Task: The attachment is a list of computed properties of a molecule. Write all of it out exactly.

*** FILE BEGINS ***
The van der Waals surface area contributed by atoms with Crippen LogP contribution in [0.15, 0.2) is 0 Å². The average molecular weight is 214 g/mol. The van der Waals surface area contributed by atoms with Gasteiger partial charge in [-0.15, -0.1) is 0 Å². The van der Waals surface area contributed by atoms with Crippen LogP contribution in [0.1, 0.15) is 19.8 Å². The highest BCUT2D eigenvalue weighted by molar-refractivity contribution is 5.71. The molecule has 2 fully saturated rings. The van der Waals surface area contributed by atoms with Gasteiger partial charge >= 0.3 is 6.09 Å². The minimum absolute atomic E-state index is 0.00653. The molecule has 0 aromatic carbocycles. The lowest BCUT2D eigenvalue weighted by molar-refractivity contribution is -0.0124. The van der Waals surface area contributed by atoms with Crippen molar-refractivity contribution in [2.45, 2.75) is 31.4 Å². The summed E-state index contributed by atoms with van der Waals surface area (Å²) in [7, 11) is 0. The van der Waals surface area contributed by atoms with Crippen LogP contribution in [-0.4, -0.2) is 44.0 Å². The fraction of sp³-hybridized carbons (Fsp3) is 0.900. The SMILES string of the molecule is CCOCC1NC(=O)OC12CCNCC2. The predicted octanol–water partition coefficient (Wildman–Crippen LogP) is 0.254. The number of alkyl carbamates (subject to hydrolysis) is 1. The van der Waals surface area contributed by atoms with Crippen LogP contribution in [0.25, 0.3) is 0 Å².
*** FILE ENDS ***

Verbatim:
The van der Waals surface area contributed by atoms with Crippen LogP contribution in [0.15, 0.2) is 0 Å². The average molecular weight is 214 g/mol. The van der Waals surface area contributed by atoms with Gasteiger partial charge in [-0.15, -0.1) is 0 Å². The van der Waals surface area contributed by atoms with Crippen LogP contribution in [0.1, 0.15) is 19.8 Å². The highest BCUT2D eigenvalue weighted by molar-refractivity contribution is 5.71. The molecule has 2 fully saturated rings. The van der Waals surface area contributed by atoms with Gasteiger partial charge >= 0.3 is 6.09 Å². The minimum absolute atomic E-state index is 0.00653. The molecule has 0 aromatic carbocycles. The lowest BCUT2D eigenvalue weighted by molar-refractivity contribution is -0.0124. The van der Waals surface area contributed by atoms with Crippen molar-refractivity contribution in [2.45, 2.75) is 31.4 Å². The summed E-state index contributed by atoms with van der Waals surface area (Å²) in [7, 11) is 0. The van der Waals surface area contributed by atoms with Crippen LogP contribution in [-0.4, -0.2) is 44.0 Å². The fraction of sp³-hybridized carbons (Fsp3) is 0.900. The SMILES string of the molecule is CCOCC1NC(=O)OC12CCNCC2. The predicted octanol–water partition coefficient (Wildman–Crippen LogP) is 0.254. The number of alkyl carbamates (subject to hydrolysis) is 1. The van der Waals surface area contributed by atoms with Crippen LogP contribution in [0.25, 0.3) is 0 Å².